There has been a 10% drop in the number of overnight hospital beds in the NHS over the past three years, recent figures show.
Figures supplied by health minister Ben Bradshaw in response to a Parliamentary question from Tory MP James Gray show that there were 2.14 hospital beds per 1,000 people in England in 2005/06, falling to 2.05 in 2006/07 and 1.98 in 2007/08.
Mr Bradshaw said the numbers reflected the fact that more patients were now treated within a day, without the need for an overnight stay.
But some medical professionals put the drop down to cost-cutting, saying that the pressure on GPs to treat people in the community had intensified.
Dr Paddy Glackin, secretary of Camden and Islington local medical committee in London, said that GPs were now expected to take up the slack after NHS trusts cut costs.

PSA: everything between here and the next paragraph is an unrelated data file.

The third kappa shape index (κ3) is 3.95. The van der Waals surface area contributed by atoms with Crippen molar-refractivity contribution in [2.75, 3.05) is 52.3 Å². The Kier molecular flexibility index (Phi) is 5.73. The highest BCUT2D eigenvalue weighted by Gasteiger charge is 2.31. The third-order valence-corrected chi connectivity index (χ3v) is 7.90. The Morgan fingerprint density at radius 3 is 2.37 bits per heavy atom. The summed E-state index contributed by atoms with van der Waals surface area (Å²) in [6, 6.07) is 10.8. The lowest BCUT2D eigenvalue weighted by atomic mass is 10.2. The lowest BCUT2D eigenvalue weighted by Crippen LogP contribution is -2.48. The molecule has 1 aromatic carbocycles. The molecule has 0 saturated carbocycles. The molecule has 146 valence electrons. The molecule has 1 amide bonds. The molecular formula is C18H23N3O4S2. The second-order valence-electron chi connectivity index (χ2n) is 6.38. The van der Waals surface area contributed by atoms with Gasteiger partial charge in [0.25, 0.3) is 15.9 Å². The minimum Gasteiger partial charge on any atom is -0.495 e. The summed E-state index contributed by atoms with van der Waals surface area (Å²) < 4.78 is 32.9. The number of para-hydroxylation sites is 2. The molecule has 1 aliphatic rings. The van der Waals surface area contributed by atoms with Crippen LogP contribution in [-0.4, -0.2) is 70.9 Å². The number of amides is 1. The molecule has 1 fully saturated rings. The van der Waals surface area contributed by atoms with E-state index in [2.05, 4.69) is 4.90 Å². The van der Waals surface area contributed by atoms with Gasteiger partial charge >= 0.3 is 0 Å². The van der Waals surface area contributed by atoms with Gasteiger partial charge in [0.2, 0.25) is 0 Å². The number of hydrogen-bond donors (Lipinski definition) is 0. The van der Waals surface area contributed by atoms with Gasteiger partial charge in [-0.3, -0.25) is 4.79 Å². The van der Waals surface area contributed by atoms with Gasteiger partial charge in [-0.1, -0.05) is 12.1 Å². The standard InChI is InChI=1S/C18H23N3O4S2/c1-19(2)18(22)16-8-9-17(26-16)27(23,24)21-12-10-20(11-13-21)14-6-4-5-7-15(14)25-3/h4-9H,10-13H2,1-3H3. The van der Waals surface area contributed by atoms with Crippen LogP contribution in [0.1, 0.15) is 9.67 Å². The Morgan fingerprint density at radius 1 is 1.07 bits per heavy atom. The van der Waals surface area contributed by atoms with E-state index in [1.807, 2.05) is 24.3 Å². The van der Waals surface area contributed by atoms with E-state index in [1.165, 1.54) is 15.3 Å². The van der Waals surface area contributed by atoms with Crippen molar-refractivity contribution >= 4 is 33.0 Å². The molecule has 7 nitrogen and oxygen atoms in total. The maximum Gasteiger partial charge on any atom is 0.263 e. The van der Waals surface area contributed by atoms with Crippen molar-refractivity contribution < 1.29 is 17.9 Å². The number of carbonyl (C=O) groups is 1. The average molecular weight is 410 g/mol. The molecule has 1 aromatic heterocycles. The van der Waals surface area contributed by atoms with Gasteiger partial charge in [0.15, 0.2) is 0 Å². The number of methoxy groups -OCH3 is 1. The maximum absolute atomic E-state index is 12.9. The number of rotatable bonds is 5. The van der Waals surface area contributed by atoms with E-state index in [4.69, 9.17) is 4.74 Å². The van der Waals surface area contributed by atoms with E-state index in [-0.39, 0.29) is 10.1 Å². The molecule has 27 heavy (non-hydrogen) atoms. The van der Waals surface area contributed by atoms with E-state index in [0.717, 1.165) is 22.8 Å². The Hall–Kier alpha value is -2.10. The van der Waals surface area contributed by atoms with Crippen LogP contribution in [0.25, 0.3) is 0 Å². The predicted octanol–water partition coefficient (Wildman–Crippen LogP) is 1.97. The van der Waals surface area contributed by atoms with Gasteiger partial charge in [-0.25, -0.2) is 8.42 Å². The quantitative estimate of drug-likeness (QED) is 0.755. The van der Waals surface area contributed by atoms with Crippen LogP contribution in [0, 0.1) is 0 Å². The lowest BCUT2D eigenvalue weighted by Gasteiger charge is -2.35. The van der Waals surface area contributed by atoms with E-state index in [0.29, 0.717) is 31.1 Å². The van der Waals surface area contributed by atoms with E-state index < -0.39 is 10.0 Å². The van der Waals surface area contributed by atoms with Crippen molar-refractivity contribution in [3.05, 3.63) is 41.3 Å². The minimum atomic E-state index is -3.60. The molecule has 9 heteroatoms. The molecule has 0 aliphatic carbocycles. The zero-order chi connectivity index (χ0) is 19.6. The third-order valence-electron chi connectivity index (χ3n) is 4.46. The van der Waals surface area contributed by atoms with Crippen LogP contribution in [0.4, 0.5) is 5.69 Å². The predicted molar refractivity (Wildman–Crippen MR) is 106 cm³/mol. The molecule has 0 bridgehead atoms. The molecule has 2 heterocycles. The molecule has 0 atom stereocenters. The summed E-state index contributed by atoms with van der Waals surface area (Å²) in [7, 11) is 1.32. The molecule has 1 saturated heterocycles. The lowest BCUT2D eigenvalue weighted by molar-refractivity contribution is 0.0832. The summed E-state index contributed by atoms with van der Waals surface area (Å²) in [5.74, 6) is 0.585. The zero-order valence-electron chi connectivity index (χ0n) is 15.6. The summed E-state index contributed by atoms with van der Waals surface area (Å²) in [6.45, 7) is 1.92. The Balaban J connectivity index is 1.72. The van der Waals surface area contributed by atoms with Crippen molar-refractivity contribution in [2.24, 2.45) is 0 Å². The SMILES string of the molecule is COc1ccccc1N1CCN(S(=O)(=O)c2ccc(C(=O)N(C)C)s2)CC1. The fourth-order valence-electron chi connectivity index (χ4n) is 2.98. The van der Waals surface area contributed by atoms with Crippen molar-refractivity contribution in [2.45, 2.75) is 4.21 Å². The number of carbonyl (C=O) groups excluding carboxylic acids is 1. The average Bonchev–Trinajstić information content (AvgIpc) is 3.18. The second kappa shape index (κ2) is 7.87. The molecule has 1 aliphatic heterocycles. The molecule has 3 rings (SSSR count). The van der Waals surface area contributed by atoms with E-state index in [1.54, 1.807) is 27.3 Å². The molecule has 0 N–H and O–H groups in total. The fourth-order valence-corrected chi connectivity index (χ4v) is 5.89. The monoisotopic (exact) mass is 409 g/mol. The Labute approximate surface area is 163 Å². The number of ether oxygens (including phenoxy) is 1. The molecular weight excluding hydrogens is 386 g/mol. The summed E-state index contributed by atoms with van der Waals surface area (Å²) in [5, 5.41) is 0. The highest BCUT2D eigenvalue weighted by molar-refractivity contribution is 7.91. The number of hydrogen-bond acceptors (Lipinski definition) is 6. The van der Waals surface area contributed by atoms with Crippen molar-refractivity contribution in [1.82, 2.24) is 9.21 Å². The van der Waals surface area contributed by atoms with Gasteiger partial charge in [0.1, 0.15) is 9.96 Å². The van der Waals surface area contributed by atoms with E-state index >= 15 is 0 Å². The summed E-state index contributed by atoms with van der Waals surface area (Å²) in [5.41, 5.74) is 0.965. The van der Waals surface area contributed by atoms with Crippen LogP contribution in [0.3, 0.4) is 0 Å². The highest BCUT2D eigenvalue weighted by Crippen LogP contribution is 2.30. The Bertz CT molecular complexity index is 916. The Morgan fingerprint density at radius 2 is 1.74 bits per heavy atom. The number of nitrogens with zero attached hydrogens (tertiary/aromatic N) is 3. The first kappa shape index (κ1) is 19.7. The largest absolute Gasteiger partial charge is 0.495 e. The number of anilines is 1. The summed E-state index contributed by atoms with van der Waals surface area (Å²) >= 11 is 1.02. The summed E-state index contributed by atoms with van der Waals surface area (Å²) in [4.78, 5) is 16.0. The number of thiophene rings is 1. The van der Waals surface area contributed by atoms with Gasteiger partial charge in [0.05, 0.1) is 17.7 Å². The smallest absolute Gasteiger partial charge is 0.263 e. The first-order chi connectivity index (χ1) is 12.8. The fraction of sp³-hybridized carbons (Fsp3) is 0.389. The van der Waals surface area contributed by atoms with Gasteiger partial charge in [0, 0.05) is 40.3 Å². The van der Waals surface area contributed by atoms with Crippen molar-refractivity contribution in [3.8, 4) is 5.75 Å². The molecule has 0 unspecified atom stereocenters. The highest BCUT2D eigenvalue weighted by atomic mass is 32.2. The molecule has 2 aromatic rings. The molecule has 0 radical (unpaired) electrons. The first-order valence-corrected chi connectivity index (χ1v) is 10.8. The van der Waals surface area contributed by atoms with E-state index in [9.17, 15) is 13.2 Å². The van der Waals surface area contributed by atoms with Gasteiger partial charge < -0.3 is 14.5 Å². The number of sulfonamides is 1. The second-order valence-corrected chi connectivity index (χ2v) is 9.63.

He told a medical magazine: ‘It’s a rolling door. Every day, GPs have to see patients who have been hurtled out of hospital too quickly.
‘Every single Friday one local hospital is on an emergency beds system and we are fighting to get our patients accepted. We are under pressure continually to manage patients at home.’
But Mr Bradshaw countered by saying that experts agreed it was better to treat patients in the community or only admit them to hospital as day cases.